Back when many of us started cruising, marine electronics were two things: expensive and hard to master. Thanks to the ongoing refinement of what computer developers call the graphical user interface and to huge strides in computer technology, these navigation devices have become accessible to all users. Touchscreens, digital charting, and the ability to access the Internet from just about anywhere on the planet are just a few of the technologies that have made it easier for us to navigate and to monitor the systems on our boats.
The problem we face today is the sheer number of products that are available. How does a boat owner choose what’s best? One good place to start is to take note of the Technology Awards presented annually by the National Marine Electronics Association, which has a panel of Boating Writers International marine-electronics writers examine the latest offerings and acknowledge what they consider to be the best products. Other helpful guides include the Design Award presented at Amsterdam’s Marine Equipment Trade Show and the IBEX Innovation Award, judged by the B.W.I. and given out at the 2011 International Boatbuilders Exhibition and Conference.
So let’s first take a look at the products that were selected as award winners by the experts. Then we’ll further winnow this year’s new entries in the crowded electronics marketplace and talk about which gear is likely to appeal to cruising sailors as they head out to see what’s new at the 2012 boat shows.
Winning the National Marine Electronics Association Technology Award for 2011 was Boatranet, a wireless server for onboard navigation networks that’s manufactured by Digital Yacht. Boatranet typifies the revolution that’s taking place all over the world today: the seamless integration of information with smartphones, iPads and other tablets, and laptop computers. Boatranet creates a wireless hotspot that allows anyone on board who’s password-enabled and equipped with a phone, tablet, laptop, or computer (running Apple, Windows, or Linux operating systems) to access the boat’s network. The technology also automatically creates animated instrument and navigational displays (web pages) of your data—and the data format is available to apps developers, so expect more bells and whistles to come.
Simply put, Boatranet creates an intranet for your boat so that anyone who’s logged in can see charts, instrument displays, Automatic Identification System targets, radar, engine gauges, or anything else on your boat’s network. When you’re in a marina or anchorage that has a network connected to the Internet, Boatranet, via an optional WiFi adapter, can connect to wireless hotspots and share that Internet connection to every device aboard. For those crewmembers who could care less about hard data, Boatranet can also stream music to your boat’s music system and share photos and documents.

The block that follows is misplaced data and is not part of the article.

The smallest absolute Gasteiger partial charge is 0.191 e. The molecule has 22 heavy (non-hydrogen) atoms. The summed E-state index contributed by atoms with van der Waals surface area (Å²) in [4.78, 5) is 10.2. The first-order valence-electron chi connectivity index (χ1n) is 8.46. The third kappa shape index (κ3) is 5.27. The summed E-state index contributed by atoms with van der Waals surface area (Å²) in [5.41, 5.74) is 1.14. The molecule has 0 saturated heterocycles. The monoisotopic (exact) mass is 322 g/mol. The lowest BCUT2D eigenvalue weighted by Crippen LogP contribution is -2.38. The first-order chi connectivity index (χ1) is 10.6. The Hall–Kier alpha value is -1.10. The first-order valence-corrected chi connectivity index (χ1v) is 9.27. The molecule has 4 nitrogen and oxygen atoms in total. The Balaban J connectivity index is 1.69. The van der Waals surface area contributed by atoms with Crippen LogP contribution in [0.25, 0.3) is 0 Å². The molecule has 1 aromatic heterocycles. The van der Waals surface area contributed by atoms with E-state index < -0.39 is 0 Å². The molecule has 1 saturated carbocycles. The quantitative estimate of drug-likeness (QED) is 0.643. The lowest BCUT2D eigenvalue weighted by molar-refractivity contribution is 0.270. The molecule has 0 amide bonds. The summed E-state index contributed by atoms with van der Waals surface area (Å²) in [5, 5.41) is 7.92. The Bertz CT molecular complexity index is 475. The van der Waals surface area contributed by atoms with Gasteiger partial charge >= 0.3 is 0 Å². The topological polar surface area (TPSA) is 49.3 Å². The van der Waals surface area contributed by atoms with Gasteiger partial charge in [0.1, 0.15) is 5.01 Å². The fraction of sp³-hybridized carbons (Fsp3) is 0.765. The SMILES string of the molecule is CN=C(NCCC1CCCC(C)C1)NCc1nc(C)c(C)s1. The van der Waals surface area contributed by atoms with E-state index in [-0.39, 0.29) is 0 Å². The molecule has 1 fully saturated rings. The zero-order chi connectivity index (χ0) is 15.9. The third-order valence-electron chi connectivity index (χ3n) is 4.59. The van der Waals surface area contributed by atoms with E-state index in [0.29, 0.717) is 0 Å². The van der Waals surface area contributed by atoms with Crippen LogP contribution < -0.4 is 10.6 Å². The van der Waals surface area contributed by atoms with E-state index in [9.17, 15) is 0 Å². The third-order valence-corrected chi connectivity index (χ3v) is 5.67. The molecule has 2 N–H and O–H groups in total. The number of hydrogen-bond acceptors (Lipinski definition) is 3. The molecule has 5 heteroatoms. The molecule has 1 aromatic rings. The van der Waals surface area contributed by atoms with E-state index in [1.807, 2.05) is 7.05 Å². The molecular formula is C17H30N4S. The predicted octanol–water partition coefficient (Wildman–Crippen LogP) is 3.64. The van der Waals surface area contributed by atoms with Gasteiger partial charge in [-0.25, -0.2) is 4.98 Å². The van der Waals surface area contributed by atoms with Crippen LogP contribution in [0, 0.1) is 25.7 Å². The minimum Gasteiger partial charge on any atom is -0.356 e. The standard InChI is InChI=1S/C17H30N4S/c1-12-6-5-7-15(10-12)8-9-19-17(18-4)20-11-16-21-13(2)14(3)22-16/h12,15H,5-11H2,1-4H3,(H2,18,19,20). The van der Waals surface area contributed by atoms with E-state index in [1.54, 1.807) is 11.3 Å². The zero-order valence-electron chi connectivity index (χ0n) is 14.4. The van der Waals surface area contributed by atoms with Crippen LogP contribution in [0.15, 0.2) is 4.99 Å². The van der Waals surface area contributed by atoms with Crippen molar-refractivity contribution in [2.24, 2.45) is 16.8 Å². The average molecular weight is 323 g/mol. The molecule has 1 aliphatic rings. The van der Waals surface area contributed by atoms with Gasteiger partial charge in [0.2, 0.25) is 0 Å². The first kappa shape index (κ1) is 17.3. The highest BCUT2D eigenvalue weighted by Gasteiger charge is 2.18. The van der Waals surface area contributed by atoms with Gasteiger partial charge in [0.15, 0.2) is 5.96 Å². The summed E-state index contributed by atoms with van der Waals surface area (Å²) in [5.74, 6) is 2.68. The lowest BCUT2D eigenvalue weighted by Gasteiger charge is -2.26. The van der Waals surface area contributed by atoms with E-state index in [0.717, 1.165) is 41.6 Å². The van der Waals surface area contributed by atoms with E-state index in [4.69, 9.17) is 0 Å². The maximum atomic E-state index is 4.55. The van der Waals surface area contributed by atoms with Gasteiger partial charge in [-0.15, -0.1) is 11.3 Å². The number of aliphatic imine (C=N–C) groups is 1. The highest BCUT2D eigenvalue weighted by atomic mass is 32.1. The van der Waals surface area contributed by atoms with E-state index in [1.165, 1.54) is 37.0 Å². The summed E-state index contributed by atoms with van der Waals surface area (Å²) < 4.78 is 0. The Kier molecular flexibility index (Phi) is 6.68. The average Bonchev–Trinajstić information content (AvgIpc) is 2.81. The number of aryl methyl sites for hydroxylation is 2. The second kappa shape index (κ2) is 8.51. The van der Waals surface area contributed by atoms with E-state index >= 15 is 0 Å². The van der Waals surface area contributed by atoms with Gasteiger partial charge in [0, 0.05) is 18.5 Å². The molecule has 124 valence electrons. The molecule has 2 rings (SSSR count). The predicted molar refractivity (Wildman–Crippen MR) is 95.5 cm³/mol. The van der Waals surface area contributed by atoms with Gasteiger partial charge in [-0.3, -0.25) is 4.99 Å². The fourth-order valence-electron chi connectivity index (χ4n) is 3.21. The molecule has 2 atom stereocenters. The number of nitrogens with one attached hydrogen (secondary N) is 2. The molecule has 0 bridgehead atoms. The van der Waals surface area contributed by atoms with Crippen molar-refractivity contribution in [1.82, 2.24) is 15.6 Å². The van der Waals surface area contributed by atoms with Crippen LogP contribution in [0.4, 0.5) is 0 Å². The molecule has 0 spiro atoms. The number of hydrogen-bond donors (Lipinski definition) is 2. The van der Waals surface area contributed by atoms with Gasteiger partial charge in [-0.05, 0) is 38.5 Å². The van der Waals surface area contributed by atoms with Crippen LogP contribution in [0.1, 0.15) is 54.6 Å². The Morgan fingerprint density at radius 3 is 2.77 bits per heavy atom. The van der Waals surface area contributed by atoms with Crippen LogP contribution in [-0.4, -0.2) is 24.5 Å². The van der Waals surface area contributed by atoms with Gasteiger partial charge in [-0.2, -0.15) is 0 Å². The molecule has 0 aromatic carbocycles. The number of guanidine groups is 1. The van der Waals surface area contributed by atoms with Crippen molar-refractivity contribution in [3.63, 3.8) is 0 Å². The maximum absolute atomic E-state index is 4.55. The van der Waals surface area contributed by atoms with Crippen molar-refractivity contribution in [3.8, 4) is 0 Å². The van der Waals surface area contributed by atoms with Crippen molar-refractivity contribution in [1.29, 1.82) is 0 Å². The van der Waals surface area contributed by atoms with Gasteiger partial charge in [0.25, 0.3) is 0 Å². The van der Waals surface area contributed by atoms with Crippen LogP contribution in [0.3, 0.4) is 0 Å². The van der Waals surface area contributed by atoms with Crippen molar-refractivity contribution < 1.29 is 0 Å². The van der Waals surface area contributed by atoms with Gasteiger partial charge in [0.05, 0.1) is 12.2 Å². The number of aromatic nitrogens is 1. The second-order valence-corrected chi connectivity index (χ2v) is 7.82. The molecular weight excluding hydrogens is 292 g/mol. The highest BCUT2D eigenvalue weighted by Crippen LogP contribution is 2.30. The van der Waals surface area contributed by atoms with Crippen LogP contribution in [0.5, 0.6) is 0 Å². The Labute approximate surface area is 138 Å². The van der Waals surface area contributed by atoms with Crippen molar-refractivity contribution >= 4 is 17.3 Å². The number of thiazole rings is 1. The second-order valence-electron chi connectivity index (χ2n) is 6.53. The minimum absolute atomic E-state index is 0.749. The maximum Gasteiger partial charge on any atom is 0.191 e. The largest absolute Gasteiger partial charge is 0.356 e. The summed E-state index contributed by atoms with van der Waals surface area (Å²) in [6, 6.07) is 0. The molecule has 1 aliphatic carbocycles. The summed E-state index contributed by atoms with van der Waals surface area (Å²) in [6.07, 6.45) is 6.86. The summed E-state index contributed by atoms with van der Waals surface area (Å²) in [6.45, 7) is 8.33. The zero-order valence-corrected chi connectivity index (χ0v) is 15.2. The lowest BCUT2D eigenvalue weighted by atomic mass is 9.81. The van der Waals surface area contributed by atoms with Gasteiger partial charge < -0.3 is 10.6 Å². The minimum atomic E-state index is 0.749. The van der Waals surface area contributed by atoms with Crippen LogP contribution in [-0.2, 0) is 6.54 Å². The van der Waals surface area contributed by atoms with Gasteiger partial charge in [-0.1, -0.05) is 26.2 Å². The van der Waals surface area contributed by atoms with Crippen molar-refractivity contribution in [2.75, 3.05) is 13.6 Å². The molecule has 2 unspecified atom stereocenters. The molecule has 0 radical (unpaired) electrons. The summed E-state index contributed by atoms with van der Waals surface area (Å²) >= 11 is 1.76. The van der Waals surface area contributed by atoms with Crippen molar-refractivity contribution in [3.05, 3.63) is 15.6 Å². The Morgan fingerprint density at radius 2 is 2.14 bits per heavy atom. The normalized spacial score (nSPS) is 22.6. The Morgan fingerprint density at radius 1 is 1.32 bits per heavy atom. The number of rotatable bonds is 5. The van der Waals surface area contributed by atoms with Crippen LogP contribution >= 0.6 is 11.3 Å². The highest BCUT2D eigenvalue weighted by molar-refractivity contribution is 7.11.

Boatranet accepts data from Raymarine, Garmin, Furuno, Navico, and other electronics via NMEA 0183 or NMEA 2000, the communication protocols that allow different devices in a boat’s navigation system to talk to one another; the NMEA 2000 gateway is an optional extra. The Boatranet black box is compact, easy to install, and runs on 12 volts DC or 24 volts DC. To conserve power, it uses heatsinks rather than fans to stay cool, which means it only draws 1.5 amps.
Another iDevice-friendly Digital Yacht product took home the Design Award presented at Amsterdam’s Marine Equipment Trade Show: iAIS (above), a wireless Automatic Identification System receiver that links with iPhone, iPad, and iPod Touch devices. It’s a black-box A.I.S. receiver that, when used with a free app available at Apple’s App Store, shows A.I.S. data as well as other NMEA data, including GPS, depth, speed, and wind information. The iAIS can also send data to a computer via a USB connection and to plotters via a hardwired NMEA connection. An iAIS can also accept and broadcast added NMEA 0183 data, in ways similar to its cousin, Boatranet.
Also weighing in with a take on the wireless world of marine electronics is Raymarine, a company that’s starting to see the benefits of being taken over by the thermal-imaging company FLIR Systems.